Homemade Dog Food Diet

Learn which foods to combine to offer your dog a balanced diet.


| February/March 2017



Ask Our Experts 2

Offer your furry friend a morsel of melon from the garden.


Photo by iStock/popphoto2526

I’d like to feed my canine companion DIY dog food. How can I design a dog food diet that meets its needs?

The key to a healthy dog diet is variety. Any single recipe could cause problems if fed exclusively for long periods. Feeding a balanced diet daily isn’t necessary as long as the diet is balanced over time.

The best homemade dog food diets include red meat, poultry, fish, liver, eggs, dairy, vegetables, fruits, and sometimes grains and legumes. The simpler the diet, the more supplements your pup will need. All homemade diets require added calcium (unless the diet includes raw meaty bones that are fully consumed) and vitamin E. These guidelines are for adult dogs. See my resource page Homemade Diets for Dogs for more information, and peruse this list I put together on foods to avoid or restrict when making DIY dog food.

Raw Diets That Include Bones

Raw meaty bones (30 to 50 percent). Raw meaty bones can include chicken necks, backs, wings, and leg quarters; lamb breasts and necks; pork necks and riblets; beef necks (usually only consumed by large dogs); and turkey necks. You can also feed canned fish, such as jack mackerel, pink salmon, or sardines (preferably packed in water rather than oil). Don’t feed much tuna, as it doesn’t include bones and is higher in mercury. When feeding anything round and meaty, be careful that your dog doesn’t try to swallow it whole, which can lead to choking.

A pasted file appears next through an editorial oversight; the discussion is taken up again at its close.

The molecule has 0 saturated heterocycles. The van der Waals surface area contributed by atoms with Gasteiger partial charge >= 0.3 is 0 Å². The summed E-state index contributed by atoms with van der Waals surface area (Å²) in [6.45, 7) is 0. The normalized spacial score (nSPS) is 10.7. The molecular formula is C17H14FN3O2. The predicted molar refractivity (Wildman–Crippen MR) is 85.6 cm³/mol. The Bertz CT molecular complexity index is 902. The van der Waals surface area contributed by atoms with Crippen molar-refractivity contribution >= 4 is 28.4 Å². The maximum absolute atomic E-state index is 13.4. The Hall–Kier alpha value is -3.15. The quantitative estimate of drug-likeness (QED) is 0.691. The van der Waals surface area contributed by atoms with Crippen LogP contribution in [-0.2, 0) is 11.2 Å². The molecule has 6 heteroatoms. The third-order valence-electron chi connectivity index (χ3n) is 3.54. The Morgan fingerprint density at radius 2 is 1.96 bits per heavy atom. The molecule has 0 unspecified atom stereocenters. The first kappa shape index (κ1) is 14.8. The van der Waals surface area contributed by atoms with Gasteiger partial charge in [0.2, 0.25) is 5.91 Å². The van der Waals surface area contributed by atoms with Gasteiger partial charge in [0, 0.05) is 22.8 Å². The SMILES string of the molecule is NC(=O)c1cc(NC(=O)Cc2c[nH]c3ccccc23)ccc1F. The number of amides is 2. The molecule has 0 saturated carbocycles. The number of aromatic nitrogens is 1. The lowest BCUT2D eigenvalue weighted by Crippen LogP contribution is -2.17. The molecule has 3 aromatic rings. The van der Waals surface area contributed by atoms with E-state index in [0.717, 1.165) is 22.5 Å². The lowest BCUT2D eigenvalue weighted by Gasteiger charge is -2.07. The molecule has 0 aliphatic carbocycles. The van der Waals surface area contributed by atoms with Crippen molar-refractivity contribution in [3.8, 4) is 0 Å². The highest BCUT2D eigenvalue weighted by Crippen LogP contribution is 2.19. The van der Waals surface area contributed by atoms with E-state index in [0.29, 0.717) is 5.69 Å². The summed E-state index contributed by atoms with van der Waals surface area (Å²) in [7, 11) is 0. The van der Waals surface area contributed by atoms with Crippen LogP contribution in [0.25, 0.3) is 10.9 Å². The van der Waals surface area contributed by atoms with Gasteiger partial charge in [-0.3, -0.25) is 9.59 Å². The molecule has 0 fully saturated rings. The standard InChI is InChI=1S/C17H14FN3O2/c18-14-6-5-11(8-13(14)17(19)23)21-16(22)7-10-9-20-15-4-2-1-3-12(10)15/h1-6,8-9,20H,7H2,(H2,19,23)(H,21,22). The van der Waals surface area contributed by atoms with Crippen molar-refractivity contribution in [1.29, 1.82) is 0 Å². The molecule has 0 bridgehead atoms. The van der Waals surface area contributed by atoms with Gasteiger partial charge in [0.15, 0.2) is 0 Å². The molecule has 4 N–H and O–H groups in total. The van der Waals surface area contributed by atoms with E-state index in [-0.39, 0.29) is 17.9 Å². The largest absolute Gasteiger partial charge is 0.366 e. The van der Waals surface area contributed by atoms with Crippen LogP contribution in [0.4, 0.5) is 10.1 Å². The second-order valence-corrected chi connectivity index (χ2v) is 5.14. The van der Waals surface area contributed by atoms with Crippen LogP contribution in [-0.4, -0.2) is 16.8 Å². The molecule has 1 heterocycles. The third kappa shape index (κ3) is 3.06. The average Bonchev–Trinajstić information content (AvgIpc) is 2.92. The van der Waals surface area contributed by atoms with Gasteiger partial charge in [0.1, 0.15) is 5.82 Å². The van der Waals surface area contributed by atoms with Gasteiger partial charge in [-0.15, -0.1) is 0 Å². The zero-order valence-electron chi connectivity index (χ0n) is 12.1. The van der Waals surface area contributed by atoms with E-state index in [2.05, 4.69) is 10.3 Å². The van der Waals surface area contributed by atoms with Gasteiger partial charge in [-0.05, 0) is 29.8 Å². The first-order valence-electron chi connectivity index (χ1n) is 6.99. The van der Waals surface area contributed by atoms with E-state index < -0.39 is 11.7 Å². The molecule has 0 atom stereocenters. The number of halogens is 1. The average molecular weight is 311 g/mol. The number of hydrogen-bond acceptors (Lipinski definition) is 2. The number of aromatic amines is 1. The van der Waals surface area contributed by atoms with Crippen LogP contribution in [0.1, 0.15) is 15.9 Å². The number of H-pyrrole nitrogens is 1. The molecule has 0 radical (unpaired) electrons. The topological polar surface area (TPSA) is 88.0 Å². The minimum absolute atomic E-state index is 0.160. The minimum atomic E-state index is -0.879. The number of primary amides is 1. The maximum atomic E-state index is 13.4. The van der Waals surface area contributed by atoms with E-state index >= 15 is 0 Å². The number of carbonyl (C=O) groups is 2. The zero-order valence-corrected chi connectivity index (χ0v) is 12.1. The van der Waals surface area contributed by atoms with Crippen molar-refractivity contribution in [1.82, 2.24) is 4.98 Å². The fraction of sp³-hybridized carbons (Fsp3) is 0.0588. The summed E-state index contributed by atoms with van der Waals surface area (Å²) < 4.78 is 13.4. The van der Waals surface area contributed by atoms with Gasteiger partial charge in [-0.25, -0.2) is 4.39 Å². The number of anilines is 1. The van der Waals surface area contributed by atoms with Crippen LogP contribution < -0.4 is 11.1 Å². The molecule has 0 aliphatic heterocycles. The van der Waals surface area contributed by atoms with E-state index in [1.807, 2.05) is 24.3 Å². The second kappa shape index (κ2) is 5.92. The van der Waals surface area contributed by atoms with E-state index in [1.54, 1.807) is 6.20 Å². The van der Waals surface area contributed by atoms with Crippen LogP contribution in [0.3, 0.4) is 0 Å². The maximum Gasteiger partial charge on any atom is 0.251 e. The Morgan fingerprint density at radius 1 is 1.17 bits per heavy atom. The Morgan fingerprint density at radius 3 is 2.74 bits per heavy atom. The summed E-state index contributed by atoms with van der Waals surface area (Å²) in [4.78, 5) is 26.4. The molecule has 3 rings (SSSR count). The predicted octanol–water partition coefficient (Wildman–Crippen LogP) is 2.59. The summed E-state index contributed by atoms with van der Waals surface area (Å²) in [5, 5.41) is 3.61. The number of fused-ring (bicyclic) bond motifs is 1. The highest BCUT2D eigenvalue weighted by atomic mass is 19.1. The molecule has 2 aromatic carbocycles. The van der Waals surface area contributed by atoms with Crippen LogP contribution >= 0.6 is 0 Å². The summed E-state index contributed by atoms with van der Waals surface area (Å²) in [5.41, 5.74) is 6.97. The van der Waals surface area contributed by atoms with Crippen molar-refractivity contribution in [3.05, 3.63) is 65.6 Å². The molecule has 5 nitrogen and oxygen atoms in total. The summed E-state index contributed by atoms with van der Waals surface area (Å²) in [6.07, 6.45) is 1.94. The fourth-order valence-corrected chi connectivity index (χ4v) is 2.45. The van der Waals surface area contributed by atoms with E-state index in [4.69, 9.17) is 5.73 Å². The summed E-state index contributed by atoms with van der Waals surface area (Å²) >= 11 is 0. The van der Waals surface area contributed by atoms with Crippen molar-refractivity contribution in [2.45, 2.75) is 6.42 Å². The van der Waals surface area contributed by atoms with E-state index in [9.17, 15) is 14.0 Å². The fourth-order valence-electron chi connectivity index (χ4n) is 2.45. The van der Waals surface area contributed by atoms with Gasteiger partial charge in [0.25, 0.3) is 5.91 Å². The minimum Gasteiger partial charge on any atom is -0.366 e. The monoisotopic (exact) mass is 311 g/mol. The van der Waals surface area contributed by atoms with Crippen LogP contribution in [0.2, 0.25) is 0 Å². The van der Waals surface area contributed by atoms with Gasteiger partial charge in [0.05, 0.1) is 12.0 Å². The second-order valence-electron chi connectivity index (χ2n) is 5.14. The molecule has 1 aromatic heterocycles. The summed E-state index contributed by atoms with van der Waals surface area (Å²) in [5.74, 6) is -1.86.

Most raw diets are high in fat. Unless your dog is extremely active or has difficulty keeping weight on, it’s best to stick to parts that aren’t overly fatty.

Liver (5 percent). Liver is nutritionally dense, providing nutrients that are hard to find in other foods. It should be a part of your dog’s diet, or you’ll need to provide suitable supplements. Other organs, such as kidneys, are also good but shouldn’t be substituted for liver on a regular basis. Too much organ meat at one time can lead to loose stools. Feed small amounts daily or every other day, rather than large amounts once or twice a week.





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